Protect yourself, your family, and your community.
Vaccines will help bring the COVID-19 pandemic to an end.
Available data right now show that all three of the COVID-19 vaccines approved or authorized in the United States continue to be highly effective in reducing risk of severe disease, hospitalization, and death, even against the widely circulating Delta variant. Vaccination remains the best way to protect yourself and reduce the spread of the virus and help prevent new variants from emerging.
Get Vaccinated and Stay Up to Date
A person is fully vaccinated two weeks after receiving all recommended doses in the primary series of their COVID-19 vaccination.
A person is up to date with their COVID-19 vaccination if they have received all recommended doses in the primary series and one booster when eligible. Getting a second booster is not necessary to be considered up to date at this time.
As with vaccines for other diseases, people are best protected against infection with the virus that causes COVID-19 when they stay up to date with vaccinations. Get more information.
Who Can Get a Booster Shot
- If you received the Pfizer vaccine for your primary series, the CDC recommends everyone 5 years and older receive a booster. Adults 50 years and older and those 12 and older who are immunocompromised should get a second booster.
- If you received the Moderna vaccine for your primary series, the CDC recommends adults 18 years and older receive a booster. Adults 50 years and older and those 12 and older who are immunocompromised should get a second booster.
- If you received the Johnson & Johnson(Janssen) vaccine for your primary series, the CDC recommends adults 18 years and older receive a booster. Anyone who received a J&J/Janssen COVID-19 vaccine for both their primary dose and booster can get a second booster. Adults 50 years and older and those 12 and older who are immunocompromised who first received a J&J/Janssen COVID-19 vaccine, regardless of what type of booster they received, should also get a second booster.
- You do not have to get your booster shot where you received your first series/shot.
- You may choose which COVID-19 vaccine you receive as a booster shot. Some people may prefer the vaccine type that they originally received, and others may prefer to get a different booster. CDC’s recommendations now allow for this type of mix and match dosing for booster shots.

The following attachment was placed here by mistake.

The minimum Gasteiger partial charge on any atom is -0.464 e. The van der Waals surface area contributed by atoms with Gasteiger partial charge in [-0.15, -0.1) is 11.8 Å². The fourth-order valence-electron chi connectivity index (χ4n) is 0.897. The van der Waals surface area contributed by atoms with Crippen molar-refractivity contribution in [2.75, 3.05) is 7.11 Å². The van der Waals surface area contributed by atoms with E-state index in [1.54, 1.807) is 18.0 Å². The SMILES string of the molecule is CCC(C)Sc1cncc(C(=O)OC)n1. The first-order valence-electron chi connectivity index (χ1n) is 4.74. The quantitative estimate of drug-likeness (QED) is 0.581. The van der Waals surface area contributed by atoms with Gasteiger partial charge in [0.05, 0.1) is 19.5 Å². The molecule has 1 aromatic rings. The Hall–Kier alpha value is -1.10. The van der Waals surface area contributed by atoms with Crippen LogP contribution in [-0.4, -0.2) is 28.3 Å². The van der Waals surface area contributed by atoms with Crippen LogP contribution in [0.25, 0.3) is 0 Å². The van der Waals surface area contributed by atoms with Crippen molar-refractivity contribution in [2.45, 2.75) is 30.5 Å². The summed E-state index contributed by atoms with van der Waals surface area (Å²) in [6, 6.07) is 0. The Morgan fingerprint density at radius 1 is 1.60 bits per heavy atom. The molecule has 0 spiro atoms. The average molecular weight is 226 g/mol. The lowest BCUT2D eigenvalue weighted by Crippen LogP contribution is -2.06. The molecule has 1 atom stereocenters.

- Please take your CDC Vaccination Record card to your booster shot appointment so the provider can fill in the information about your booster dose.
The vaccines work. The COVID-19 vaccines continue to be highly effective in reducing risk of severe disease, hospitalization, and death, including against the delta variant. CDC data show that in August 2021, the risk of dying from COVID-19 in the U.S. was more than 11 times greater for unvaccinated people than for fully vaccinated people. However, scientists are starting to see reduced protection against mild and moderate disease, especially among certain populations. This waning of the efficacy of the vaccine is the reason for booster doses.
Dubuque Visiting Nurses Association, 660 Iowa St., Dubuque
Walk-in vaccinations and boosters of Pfizer, Moderna, and Johnson & Johnson for all ages eligible. Clinics are scheduled for:
- PLEASE NOTE: Due to the Memorial Day holiday, the VNA will NOT hold a COVID clinic on Friday 5/27
- Monday, June 6, 3 - 6 pm
Vaccination Appointments & Walk-Ins
Sleeves Up! Phone Number: 563-690-MAKE
Need assistance making a vaccination appointment?
Dubuque county residents who need assistance making a vaccination appointment can call 563-690-MAKE (6253). Vaccine navigators will help residents find local vaccination opportunities and waiting lists provided by Dubuque County healthcare providers and pharmacies as well as public clinics when they are offered. If all call center lines are busy, the call will be transferred to voicemail where callers can leave their contact information for a return call. The Sleeves Up! call center is open from 8 a.m. to 5 p.m., Monday - Friday.